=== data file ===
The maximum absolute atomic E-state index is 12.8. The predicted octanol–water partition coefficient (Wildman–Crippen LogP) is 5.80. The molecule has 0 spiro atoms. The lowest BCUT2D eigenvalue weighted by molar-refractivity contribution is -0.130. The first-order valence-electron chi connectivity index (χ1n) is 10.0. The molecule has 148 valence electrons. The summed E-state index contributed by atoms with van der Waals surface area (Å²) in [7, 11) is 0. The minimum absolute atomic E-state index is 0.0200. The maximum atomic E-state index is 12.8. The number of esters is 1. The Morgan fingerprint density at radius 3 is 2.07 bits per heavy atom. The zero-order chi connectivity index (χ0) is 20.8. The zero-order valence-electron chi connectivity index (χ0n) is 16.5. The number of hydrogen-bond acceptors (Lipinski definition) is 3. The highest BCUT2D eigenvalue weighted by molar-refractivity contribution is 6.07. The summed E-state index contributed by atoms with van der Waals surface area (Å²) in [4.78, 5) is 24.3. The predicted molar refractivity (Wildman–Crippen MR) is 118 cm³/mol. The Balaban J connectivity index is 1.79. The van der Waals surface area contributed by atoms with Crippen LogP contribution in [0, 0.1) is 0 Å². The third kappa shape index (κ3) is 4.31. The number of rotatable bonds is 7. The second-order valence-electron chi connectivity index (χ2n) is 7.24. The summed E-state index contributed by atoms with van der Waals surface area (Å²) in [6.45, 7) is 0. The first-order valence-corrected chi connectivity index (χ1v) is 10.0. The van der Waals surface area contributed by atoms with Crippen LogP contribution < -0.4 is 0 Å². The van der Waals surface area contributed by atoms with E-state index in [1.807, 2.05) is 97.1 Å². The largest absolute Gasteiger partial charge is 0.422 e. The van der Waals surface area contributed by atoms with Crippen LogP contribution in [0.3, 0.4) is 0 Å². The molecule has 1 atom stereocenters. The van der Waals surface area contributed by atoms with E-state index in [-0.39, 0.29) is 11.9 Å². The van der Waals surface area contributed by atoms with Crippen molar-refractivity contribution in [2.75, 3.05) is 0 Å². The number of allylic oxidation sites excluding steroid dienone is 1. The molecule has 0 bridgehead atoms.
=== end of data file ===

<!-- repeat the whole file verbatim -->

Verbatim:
The maximum absolute atomic E-state index is 12.8. The predicted octanol–water partition coefficient (Wildman–Crippen LogP) is 5.80. The molecule has 0 spiro atoms. The lowest BCUT2D eigenvalue weighted by molar-refractivity contribution is -0.130. The first-order valence-electron chi connectivity index (χ1n) is 10.0. The molecule has 148 valence electrons. The summed E-state index contributed by atoms with van der Waals surface area (Å²) in [7, 11) is 0. The minimum absolute atomic E-state index is 0.0200. The maximum atomic E-state index is 12.8. The number of esters is 1. The Morgan fingerprint density at radius 3 is 2.07 bits per heavy atom. The zero-order chi connectivity index (χ0) is 20.8. The zero-order valence-electron chi connectivity index (χ0n) is 16.5. The number of hydrogen-bond acceptors (Lipinski definition) is 3. The highest BCUT2D eigenvalue weighted by molar-refractivity contribution is 6.07. The summed E-state index contributed by atoms with van der Waals surface area (Å²) in [4.78, 5) is 24.3. The predicted molar refractivity (Wildman–Crippen MR) is 118 cm³/mol. The Balaban J connectivity index is 1.79. The van der Waals surface area contributed by atoms with Crippen LogP contribution in [0, 0.1) is 0 Å². The third kappa shape index (κ3) is 4.31. The number of rotatable bonds is 7. The second-order valence-electron chi connectivity index (χ2n) is 7.24. The summed E-state index contributed by atoms with van der Waals surface area (Å²) in [6.45, 7) is 0. The first-order valence-corrected chi connectivity index (χ1v) is 10.0. The van der Waals surface area contributed by atoms with Crippen LogP contribution < -0.4 is 0 Å². The van der Waals surface area contributed by atoms with E-state index in [1.807, 2.05) is 97.1 Å². The largest absolute Gasteiger partial charge is 0.422 e. The van der Waals surface area contributed by atoms with Crippen LogP contribution in [0.3, 0.4) is 0 Å². The molecule has 1 atom stereocenters. The van der Waals surface area contributed by atoms with E-state index in [-0.39, 0.29) is 11.9 Å². The van der Waals surface area contributed by atoms with Crippen molar-refractivity contribution in [2.75, 3.05) is 0 Å². The number of allylic oxidation sites excluding steroid dienone is 1. The molecule has 0 bridgehead atoms.